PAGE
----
Halls – Love to Give

South London’s Sam Howard, AKA Halls, caught my attention two years ago with the release of his Fragile EP. I remember thinking to myself “wow, now that’s how you use space.” Even though I felt like the compositions were a bit lacking, the ideas were there – they just needed to be developed. Then in 2013 he released Ark, his debut full-length album. A cold, obscure work that demonstrated his prowess as a writer and executer of abstract minimal concepts, Ark took the space I loved so much in Fragile and combined it with deliberate, thoughtful composition. Halls manages to create a largely empty world filled only with mumbled, reverb-drenched vocals, hard (and at times disorienting) percussion, and lonely piano.

Earlier this month Halls released Love to Give, his follow up to Ark. He has stated that he wished to reach out to his audience with this album by including warmer, more human qualities. His sophomore work begins with its title track sporting the familiar somber tones that were fundamental to Ark, but quickly differentiates itself from its predecessor by introducing a sort of warm optimism. Halls makes an effort to clear up his vocals and abandons his mumbles. The reverb is less processed compared with his previous album and the resulting sound is more organic. The instrumentation seems more real and the tracks are given an almost live-recorded feel. Where Ark represents a cold reflective emptiness, Love to Give represents a vehicle of optimistic exploration. The music swells and bursts with subtle euphoria as Howard slowly fills the empty space that was characteristic of his previous projects with walls of noise, soft melody, and explosive percussion. The  result is a sound reminiscent of post-rockers Sigur Ros or Explosions in the Sky.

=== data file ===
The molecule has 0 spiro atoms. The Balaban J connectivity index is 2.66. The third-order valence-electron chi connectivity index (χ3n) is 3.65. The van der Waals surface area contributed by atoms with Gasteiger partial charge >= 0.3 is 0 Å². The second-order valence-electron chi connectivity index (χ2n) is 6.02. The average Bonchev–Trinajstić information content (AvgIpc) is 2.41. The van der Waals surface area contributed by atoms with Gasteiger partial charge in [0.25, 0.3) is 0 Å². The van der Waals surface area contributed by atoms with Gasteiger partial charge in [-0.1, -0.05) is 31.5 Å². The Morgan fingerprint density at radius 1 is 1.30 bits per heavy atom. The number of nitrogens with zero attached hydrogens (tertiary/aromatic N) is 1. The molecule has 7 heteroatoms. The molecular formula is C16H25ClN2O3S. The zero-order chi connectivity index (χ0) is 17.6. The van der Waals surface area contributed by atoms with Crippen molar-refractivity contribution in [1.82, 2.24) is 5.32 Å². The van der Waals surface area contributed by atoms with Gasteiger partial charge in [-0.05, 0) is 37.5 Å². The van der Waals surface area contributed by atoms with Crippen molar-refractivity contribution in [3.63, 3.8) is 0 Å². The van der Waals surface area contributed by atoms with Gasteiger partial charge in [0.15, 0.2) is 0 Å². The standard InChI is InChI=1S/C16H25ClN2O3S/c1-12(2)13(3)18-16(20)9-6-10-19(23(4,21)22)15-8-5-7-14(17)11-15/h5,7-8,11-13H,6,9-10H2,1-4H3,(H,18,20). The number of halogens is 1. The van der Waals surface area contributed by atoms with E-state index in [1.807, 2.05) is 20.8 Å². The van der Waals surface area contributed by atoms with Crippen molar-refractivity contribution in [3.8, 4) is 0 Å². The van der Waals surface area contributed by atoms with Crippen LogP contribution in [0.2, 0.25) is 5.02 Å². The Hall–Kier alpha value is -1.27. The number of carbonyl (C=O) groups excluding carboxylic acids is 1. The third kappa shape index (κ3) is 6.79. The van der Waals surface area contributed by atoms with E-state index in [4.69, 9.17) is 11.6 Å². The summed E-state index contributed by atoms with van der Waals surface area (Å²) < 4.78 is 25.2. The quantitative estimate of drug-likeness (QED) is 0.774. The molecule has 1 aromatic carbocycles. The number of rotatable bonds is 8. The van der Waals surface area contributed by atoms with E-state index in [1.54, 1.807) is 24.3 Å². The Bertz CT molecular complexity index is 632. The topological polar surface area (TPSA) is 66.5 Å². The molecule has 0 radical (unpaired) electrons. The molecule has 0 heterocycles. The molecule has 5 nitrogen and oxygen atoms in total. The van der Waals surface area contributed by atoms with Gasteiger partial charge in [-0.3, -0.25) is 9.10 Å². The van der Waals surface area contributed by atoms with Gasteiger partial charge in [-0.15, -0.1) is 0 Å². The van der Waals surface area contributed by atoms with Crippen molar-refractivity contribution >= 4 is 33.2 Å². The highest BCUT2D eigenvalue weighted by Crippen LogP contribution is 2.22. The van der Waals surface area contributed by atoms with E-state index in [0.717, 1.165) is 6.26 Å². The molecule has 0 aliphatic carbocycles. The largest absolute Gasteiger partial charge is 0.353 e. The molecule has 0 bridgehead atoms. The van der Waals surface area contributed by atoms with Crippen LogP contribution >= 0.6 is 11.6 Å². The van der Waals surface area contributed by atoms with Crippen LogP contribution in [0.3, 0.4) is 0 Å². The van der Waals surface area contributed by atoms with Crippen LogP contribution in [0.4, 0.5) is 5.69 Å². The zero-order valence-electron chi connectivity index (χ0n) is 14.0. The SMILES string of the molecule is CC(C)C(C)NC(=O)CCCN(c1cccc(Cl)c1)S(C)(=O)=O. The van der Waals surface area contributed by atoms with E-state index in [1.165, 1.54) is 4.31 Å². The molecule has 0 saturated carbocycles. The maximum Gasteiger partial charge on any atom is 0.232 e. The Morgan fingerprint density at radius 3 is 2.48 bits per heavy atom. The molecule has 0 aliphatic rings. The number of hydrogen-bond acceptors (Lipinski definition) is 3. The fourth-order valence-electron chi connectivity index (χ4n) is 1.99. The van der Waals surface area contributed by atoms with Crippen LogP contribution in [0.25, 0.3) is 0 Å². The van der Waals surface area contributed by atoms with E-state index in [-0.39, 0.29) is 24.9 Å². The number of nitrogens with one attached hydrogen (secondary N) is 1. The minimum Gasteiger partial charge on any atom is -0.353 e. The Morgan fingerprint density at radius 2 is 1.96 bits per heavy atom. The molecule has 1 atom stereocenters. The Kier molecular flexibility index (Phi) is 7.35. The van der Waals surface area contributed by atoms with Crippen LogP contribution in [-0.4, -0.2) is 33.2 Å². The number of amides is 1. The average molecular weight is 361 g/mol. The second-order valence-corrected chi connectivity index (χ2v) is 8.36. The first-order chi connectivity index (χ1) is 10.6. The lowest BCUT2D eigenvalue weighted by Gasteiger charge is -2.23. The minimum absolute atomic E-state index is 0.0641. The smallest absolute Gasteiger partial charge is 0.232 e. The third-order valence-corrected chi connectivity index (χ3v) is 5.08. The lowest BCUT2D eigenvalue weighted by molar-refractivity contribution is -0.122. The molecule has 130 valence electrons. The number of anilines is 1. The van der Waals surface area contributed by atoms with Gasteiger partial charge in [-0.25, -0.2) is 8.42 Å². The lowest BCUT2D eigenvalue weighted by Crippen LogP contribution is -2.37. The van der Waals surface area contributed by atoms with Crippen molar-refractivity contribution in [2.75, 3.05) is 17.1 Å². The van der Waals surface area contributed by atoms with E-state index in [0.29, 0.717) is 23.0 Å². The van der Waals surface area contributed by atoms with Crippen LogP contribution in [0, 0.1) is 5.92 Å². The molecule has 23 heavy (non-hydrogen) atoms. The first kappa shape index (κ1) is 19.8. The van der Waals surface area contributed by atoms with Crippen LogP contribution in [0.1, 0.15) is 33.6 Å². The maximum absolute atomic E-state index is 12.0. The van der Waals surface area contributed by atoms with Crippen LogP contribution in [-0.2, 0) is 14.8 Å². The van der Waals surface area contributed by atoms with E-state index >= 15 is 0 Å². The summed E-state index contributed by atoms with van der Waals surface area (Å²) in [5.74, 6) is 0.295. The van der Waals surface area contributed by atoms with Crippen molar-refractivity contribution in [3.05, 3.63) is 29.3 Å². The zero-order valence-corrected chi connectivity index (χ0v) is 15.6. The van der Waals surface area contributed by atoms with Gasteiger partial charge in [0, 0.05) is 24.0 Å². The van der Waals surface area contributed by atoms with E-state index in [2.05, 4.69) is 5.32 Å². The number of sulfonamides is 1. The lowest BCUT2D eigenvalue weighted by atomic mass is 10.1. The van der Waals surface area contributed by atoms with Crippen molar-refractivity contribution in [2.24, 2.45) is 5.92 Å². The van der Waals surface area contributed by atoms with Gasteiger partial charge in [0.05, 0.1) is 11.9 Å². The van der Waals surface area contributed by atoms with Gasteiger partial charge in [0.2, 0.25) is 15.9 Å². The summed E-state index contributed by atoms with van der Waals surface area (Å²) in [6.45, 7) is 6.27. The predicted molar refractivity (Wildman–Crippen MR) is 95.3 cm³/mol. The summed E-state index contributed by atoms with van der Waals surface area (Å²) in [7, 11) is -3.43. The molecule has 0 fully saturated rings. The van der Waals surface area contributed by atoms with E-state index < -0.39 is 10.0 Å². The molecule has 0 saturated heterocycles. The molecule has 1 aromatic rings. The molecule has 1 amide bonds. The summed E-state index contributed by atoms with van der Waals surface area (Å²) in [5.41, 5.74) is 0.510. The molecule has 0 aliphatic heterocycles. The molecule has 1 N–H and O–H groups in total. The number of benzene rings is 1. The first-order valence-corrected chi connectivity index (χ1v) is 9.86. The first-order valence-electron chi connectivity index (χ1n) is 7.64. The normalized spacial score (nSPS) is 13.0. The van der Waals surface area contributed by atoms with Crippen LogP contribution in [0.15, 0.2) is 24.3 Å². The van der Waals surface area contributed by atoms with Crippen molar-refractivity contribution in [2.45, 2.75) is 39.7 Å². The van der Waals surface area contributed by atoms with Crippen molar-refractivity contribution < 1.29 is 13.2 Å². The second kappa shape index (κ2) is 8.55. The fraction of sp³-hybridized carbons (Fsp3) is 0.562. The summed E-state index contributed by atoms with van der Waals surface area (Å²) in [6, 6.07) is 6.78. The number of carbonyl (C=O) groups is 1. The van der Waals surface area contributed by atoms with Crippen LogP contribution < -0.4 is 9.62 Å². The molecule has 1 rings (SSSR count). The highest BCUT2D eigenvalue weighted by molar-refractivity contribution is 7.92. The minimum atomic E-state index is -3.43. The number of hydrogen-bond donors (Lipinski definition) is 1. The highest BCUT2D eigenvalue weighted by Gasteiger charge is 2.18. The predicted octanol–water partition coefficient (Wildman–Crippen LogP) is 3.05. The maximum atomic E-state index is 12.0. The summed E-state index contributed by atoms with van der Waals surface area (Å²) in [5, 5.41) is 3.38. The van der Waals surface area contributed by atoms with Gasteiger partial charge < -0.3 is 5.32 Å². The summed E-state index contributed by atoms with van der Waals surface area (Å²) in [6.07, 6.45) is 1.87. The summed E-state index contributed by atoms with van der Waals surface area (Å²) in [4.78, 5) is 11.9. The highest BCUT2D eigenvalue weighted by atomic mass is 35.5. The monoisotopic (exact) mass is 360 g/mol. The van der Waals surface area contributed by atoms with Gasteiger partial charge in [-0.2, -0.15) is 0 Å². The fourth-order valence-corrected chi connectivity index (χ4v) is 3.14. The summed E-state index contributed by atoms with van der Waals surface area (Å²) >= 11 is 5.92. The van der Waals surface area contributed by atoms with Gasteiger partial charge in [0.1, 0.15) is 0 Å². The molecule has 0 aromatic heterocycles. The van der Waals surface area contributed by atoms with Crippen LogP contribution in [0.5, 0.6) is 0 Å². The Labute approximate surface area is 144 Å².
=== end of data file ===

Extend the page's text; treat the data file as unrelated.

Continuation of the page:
The album is best epitomized by “Forelsket,” its most anthemic track. The songs title means “in love” or “enamored” in Danish, but I believe the music does a far better job at defining the word. Loose instrumentation at its start seems to represent confusion and unease and sounds as though it would not be out of place in a Sun Ra experiment. The song is drenched in feeling and its rawness drips with passion. Love to Give is a beautiful work of art that is meant for everyone who is willing to receive it.

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  • […] simplicity. It also brought texture to the forefront of my musical focus. His sophomore album, Love to Give, was released earlier this year, a record that demonstrated great growth and promise. I recently […]